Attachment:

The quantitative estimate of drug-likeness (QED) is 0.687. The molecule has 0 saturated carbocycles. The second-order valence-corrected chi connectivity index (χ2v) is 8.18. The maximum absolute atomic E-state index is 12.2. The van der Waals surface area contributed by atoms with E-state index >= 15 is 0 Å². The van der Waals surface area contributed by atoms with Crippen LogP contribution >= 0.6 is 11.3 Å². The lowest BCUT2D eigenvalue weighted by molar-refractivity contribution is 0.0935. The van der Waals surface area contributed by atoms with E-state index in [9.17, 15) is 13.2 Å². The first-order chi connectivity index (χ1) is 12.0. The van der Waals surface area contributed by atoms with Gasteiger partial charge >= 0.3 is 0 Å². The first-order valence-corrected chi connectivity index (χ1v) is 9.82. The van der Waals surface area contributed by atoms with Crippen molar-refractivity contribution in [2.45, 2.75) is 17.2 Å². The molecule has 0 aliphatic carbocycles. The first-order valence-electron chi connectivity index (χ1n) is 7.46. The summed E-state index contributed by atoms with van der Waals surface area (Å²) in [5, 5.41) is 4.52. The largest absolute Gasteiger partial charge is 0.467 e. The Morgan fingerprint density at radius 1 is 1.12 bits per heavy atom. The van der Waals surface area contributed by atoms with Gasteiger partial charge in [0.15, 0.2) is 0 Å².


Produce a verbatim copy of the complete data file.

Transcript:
The quantitative estimate of drug-likeness (QED) is 0.687. The molecule has 0 saturated carbocycles. The second-order valence-corrected chi connectivity index (χ2v) is 8.18. The maximum absolute atomic E-state index is 12.2. The van der Waals surface area contributed by atoms with E-state index >= 15 is 0 Å². The van der Waals surface area contributed by atoms with Crippen LogP contribution >= 0.6 is 11.3 Å². The lowest BCUT2D eigenvalue weighted by molar-refractivity contribution is 0.0935. The van der Waals surface area contributed by atoms with E-state index in [9.17, 15) is 13.2 Å². The first-order chi connectivity index (χ1) is 12.0. The van der Waals surface area contributed by atoms with Gasteiger partial charge >= 0.3 is 0 Å². The first-order valence-corrected chi connectivity index (χ1v) is 9.82. The van der Waals surface area contributed by atoms with Crippen molar-refractivity contribution in [2.45, 2.75) is 17.2 Å². The molecule has 0 aliphatic carbocycles. The first-order valence-electron chi connectivity index (χ1n) is 7.46. The summed E-state index contributed by atoms with van der Waals surface area (Å²) in [5, 5.41) is 4.52. The largest absolute Gasteiger partial charge is 0.467 e. The Morgan fingerprint density at radius 1 is 1.12 bits per heavy atom. The van der Waals surface area contributed by atoms with Gasteiger partial charge in [0.15, 0.2) is 0 Å².